Q. What other tests are required for diagnosis of syphilis?
Following are different types of tests available that can diagnose syphilis:
1. Antibody tests (serology): Antibody tests are most commonly used. These tests detect antibodies in the blood and cerebrospinal fluid (CSF). Two types of tests available for syphilis testing are nontreponemal antibody test and treponemal antibody test. Any of these two types can be used for syphilis screening, but it must be followed by a second test that uses a different method to confirm a positive result and to diagnose active syphilis.
Nontreponemal antibody tests—These are called "nontreponemal", as they detect antibodies that are not specifically directed against the syphilis bacteria Treponema pallidum. Besides syphilis, these antibodies can also be produced in several other conditions (false positive results). The tests are highly sensitive but are non-specific in nature. False-positive results can be seen in IV drug use, pregnancy, Lyme disease, certain types of pneumonia, malaria, tuberculosis, or certain autoimmune disorders including lupus. A positive screening result must be confirmed with a more specific (treponemal) test. Nontreponemal tests include RPR (Rapid Plasma Reagin) test and VDRL (Venereal Disease Research Laboratory) test.
· Treponemal antibody tests: These blood tests detect antibodies that specifically target Treponema pallidum. They are highly specific for syphilis. However, once a person is infected and these antibodies develop, they remain in the blood for life. On the other hand, nontreponemal antibodies typically disappear in a well treated person after about 3 years. Therefore, a positive treponemal screening results must be followed by a nontreponemal test (such as RPR) to differentiate between an active infection (or reinfection) and one that occurred in the past and was successfully treated.
Treponemal antibody tests include FTA-ABS, TP-PA, and MHA-TP. FTA-ABS (Fluorescent treponemal antibody absorption) test is used to diagnose neurosyphilis. Sometimes instead of FTA-ABS test, TP-PA (T. pallidum particle agglutination assay) test is performed because it is more specific and there are fewer false positives. MHA-TP (Microhemagglutination assay) is another confirmatory method, however, this test is used much less commonly now. Immunoassays (IA): in more recent years, several automated tests have been developed, making them convenient for screening purposes.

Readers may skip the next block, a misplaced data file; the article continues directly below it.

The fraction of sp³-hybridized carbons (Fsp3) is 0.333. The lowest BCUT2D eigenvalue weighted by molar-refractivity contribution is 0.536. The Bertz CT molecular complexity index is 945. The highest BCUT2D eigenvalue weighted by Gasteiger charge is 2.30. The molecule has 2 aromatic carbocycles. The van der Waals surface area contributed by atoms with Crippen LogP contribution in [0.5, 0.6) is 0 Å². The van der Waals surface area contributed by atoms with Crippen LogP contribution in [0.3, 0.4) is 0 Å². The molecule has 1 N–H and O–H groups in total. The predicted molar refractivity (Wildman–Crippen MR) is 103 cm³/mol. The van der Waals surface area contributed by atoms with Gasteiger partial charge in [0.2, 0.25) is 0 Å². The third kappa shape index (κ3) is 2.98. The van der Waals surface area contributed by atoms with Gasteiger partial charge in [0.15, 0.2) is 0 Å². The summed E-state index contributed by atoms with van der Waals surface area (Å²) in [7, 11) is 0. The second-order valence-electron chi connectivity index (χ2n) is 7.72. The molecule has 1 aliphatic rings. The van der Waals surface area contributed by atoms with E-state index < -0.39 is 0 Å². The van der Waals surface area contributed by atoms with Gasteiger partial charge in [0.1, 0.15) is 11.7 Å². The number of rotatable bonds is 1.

2. Direct detection of bacteria—These tests are less commonly used now. Dark field microscopy may be used in the early stages of syphilis when a suspected syphilis sore (chancre) is present. It involves obtaining a scraping of the sore, placing it on a slide, and examining it with a special instrument called a dark-field microscope.
3. Molecular testing (polymerase chain reaction, PCR): This test detects genetic material from the bacteria in the sample obtained from the sore, in the blood, or in CSF.
Q. What do you mean by false-negative TPHA test results?
False negative means negative results of TPHA test in the presence of syphilis infection. The body does not always produce antibodies specifically in response to the syphilis bacteria, so the test is not always accurate. False-negatives may occur in people with early- and late-stage syphilis. Hence, to accurately detect syphilis other tests are required as well.
Q. What do you mean by false positive TPHA results?
False positive means positive results in the absence of syphilis. TPHA test is not specific for syphilis, as it does not differentiate between other treponemal antibodies from syphilis, although it is highly sensitive. A false-positive TPHA can be encountered in infectious mononucleosis, leprosy, and connective tissue disorders.
Q. Is there any risk associated with this test?
There is no risk associated with the test. However, since this test involves a needle prick to withdraw the blood sample, in very rare cases, a patient may experience increased bleeding, hematoma formation (blood collection under the skin), bruising or infection at the site of needle prick.
Q. Is there any special preparation required for the test?
No, there is no special preparation required for the test.